Barbara Kasten, Behind The Curtain | On Seeing and Nothingness | DailyServing

On Seeing and Nothingness
By Amelia Sechman

A few years ago, I found myself wondering: what is the essence of existence? After some thinking, I came to the conclusion that the simplest evidence of existence is interaction. Even at an infinitesimal level, if something doesn’t interact with something else, there is no way to prove it exists. That being said, there are different ways to measure interactions, both direct and indirect. For more than 30 years,Barbara Kasten has used light, planes, and dimensional layering and flattening to make the invisible visible…[DDET read more]In her current exhibition at Jessica Silverman Gallery, Kasten manipulates the interplay of light and surface, both transparent and opaque, to create abstract tableaus. While the work has a strong connection to the Constructivist aesthetic, the photographs relinquish much of the practicality sought after by artists in the 1920s and reintroduce aspects of the autonomous, nonfunctional art object. This isn’t to say that the work has come full circle; instead Kasten utilizes both historical and contemporary methodologies.

The works exhibited range from Polaroids made in the 1980s, to pigment prints made in the last five years. The installation is beautifully lit, with only three florescent tubes in one bay window of the gallery, and a light projection in the other. The low lighting, supported by heavy curtains on the windows, completely separates the gallery from the outside world. The projection reflects off a mirror and onto the wall on which the contemporary images hang, transforming the formerly three-dimensional tableaus, now turned into two-dimensional photographs, into a four-dimensional interface between the photographic object and projected film.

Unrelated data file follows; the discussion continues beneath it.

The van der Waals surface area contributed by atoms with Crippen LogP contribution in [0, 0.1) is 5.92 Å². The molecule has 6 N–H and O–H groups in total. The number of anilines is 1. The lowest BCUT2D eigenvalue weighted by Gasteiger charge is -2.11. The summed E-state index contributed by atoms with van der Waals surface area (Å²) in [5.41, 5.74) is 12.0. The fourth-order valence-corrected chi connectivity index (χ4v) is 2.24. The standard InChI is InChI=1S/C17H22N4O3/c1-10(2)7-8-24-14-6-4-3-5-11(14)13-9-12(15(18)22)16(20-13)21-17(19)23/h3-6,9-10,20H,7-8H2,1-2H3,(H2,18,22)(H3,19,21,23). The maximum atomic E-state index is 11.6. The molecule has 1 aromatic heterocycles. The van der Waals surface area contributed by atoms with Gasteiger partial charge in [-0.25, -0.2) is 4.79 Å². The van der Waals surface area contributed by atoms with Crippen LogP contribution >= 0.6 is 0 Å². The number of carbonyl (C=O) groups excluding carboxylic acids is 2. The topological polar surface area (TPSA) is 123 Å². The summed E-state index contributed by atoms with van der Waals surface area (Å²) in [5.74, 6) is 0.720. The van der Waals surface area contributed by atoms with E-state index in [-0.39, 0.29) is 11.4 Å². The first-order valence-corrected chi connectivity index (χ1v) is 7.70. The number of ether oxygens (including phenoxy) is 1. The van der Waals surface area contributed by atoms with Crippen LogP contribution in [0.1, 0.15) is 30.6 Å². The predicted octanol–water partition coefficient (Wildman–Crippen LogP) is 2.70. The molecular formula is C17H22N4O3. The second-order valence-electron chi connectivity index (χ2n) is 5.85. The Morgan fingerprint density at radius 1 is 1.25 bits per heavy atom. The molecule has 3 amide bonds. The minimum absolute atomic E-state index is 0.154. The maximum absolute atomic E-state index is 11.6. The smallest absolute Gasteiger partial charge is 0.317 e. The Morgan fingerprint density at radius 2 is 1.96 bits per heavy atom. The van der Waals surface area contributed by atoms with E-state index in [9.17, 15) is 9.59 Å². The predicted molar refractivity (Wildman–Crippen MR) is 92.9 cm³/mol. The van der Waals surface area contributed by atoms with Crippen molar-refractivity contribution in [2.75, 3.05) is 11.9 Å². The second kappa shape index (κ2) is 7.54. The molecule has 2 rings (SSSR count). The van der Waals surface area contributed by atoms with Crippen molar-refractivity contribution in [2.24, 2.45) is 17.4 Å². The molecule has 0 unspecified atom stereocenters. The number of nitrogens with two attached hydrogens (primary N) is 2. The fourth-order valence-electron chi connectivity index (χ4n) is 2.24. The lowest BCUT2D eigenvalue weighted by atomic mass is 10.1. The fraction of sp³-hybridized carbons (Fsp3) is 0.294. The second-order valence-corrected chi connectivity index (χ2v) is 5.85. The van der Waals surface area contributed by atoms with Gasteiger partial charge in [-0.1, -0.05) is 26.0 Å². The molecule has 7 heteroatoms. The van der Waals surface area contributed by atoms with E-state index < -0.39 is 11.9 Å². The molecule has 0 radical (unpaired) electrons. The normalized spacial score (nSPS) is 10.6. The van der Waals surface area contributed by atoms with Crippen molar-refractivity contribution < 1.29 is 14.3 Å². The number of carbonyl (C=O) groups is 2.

In addition to the multi-dimensional leap-frogging, the photographs and installation are very much about control. Kasten meticulously arranges the objects in her photographs to achieve the angles, shadows and reflections in her compositions, and then “paints” them with light. The combination of elements reveals that which would not be visible otherwise, and plays a trick on our eyes. Flat planes suddenly have depth, lines seem to create impossible shapes, and sharp points and dramatic colors draw an aura of mystery and violence.

Kasten works as the master of her spaces, whether they are within the camera frame or the confines of an installation. Viewers and experiencers of the exhibition become a part of the works, as light bounces off the bodies in the room and figures reflect in glass. The viewers’ organic movements through the space combine with the calculated dynamism of the video projection to produce the final layer of the installation. The next challenge and proverbial cherry on top would be to somehow gain access to an even higher-dimensional view of the gallery space and photograph it and install that image with the others. Talk about meta.

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